Ah, Passover. Though only eight days, the Jewish holiday that forbids flour feels much longer — especially to food lovers. Dry, crumbly matzo — the flat, unleavened bread eaten throughout the holiday — leaves much to be desired (and often prompts dreams of dancing bagels and pizza pies). But when mixed with surprising ingredients, standard-issue Passover fare becomes…dare we say…delicious?
Matzo ball soup (shown above) is a classic dish consumed at Jewish holidays year-round, but the delicate, fluffy balls aren’t easy to perfect. Far too often our soups are saddled down with dense rocks that’d be better fit as paperweights. Mix earthy, moisture-retaining shiitake mushrooms and fragrant truffle oil into your balls and we guarantee a soup that blows your grandmother’s out of the bowl.
The eggy breakfast scramble known as matzo brei (prepared as either sweet or savory) always seems to disappoint. If you soak the matzo in water (or milk) for too long, it loses crispness; if you take it out too quickly, the end result is a dry, unpalatable mess. But when dryer matzo (soak for three minutes, max) is combined with watery spinach and crispy, fried onions, it rivals our favorite egg dishes (with crunch, to boot).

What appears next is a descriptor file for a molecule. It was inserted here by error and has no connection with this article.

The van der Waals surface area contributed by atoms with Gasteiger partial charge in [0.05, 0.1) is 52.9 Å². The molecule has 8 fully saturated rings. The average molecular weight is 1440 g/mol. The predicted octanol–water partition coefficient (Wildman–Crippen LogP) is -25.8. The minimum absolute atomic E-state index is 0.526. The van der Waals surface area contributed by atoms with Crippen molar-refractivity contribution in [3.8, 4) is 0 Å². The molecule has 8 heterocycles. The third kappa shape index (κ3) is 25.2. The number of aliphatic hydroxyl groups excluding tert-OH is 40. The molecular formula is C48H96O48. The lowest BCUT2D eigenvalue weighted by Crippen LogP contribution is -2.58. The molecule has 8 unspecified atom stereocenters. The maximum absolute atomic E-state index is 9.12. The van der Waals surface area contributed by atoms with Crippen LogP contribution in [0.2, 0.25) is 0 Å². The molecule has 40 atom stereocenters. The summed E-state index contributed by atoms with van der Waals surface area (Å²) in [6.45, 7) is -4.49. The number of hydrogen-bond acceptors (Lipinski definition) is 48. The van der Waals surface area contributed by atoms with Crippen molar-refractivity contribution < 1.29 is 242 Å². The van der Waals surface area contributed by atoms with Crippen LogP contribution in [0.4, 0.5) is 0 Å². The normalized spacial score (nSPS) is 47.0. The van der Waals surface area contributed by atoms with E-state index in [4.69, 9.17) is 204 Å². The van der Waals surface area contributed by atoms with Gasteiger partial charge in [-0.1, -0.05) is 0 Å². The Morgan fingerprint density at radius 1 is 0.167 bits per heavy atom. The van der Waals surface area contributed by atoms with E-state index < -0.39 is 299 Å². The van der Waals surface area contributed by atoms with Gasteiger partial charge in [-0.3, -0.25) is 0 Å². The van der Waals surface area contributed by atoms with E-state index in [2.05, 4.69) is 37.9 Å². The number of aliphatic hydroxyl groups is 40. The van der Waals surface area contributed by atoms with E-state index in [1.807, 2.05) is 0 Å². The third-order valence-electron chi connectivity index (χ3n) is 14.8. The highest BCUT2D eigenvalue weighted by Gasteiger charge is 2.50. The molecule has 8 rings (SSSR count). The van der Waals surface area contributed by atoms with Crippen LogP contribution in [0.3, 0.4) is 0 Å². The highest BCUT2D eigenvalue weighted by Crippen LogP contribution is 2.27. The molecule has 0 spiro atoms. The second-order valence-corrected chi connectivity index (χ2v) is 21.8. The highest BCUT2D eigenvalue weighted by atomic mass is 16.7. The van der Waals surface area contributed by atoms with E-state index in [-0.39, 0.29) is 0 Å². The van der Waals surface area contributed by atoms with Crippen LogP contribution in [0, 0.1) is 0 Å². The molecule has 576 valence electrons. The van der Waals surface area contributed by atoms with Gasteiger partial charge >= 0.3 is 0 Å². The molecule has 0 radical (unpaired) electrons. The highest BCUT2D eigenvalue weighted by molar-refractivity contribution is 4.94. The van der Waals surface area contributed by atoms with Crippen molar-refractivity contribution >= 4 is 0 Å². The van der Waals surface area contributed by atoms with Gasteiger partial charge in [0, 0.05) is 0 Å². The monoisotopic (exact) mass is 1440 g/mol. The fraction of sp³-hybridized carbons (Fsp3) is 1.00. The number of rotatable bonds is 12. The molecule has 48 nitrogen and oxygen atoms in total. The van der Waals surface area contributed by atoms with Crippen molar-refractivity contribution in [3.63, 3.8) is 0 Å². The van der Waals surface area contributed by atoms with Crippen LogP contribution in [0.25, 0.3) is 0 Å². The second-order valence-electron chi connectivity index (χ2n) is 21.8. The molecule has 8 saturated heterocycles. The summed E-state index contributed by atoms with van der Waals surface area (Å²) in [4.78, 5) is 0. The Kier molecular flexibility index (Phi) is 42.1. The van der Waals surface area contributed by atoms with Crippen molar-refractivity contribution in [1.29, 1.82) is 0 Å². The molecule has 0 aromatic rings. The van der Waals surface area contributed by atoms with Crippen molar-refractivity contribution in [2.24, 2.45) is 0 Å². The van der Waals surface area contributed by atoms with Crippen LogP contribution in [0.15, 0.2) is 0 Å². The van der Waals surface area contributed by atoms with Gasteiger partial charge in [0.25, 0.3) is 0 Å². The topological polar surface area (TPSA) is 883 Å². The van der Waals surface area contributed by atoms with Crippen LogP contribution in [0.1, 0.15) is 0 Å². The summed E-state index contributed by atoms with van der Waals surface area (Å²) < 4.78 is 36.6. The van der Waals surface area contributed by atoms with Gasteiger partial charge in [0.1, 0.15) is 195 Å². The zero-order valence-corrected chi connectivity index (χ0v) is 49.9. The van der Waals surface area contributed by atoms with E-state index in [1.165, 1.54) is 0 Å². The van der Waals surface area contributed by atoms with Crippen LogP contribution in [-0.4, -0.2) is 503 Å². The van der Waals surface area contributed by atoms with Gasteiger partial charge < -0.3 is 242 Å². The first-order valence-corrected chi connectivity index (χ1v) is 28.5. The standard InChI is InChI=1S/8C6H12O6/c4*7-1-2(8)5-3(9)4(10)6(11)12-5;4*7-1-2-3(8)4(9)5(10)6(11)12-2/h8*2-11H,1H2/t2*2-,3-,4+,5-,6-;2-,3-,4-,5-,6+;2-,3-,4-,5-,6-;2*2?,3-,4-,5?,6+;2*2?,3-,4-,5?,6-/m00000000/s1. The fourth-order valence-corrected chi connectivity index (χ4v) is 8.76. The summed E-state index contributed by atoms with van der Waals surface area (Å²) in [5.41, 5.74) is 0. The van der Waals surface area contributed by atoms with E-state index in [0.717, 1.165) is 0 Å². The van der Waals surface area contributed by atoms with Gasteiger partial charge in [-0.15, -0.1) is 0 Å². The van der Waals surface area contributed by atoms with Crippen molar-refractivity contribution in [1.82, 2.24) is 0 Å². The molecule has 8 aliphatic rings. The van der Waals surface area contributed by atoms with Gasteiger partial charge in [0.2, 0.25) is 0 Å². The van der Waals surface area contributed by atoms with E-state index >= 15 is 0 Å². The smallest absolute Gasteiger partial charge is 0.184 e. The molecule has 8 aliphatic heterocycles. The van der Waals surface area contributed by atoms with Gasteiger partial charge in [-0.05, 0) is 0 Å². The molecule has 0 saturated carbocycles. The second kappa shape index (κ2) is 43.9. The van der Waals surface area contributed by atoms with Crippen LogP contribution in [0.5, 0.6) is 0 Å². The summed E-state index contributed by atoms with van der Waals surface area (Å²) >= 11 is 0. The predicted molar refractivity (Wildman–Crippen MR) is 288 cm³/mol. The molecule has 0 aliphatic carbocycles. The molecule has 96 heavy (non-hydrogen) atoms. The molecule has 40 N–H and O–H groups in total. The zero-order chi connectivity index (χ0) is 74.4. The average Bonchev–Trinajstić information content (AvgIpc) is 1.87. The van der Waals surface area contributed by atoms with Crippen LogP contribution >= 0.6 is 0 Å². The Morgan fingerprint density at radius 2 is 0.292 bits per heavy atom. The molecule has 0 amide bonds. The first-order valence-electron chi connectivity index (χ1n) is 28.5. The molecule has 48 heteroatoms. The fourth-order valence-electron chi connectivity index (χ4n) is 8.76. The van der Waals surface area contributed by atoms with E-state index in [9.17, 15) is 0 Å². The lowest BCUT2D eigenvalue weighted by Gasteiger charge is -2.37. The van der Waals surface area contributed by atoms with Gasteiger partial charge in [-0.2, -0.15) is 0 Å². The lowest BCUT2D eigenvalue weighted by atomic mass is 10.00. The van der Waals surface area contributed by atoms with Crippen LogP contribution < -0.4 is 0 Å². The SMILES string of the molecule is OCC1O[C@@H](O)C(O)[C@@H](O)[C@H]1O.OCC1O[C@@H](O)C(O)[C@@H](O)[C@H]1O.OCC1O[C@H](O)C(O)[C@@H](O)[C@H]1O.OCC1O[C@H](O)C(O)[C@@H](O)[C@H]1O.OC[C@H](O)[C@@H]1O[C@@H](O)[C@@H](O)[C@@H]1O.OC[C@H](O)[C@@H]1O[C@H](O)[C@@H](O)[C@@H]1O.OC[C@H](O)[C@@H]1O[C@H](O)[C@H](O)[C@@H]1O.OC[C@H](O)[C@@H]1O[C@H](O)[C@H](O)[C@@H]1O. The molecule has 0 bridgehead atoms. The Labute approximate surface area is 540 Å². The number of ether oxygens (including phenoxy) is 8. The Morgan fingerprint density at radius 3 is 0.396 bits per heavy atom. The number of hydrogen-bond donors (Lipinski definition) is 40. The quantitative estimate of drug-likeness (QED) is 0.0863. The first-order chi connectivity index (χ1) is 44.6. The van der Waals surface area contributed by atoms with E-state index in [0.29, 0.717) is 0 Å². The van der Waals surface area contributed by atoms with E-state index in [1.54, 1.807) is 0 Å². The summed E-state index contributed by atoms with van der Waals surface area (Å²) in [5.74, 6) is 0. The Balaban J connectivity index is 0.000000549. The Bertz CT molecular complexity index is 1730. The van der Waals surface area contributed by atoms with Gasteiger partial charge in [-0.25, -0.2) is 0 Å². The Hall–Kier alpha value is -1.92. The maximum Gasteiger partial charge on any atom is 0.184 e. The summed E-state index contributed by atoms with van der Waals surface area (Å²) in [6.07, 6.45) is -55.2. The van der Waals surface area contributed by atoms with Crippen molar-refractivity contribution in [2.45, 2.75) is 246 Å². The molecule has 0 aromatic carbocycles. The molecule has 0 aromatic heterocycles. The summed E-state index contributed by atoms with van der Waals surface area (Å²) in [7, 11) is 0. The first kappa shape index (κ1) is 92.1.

After gnawing our way through wannabe cakes and cookies (coconut macaroons can be delicious, but they’re not for everyone), the discovery of this Passover fruit cobbler pretty much made our week. Seasonal fruits are baked with a cinnamon-sugar-matzo crumb topping that tastes like a buttery, graham cracker crust. Serve with ice cream, close your eyes and start dreaming of summer — it’s just around the corner.
Click through our gallery of top 10 Passover recipes.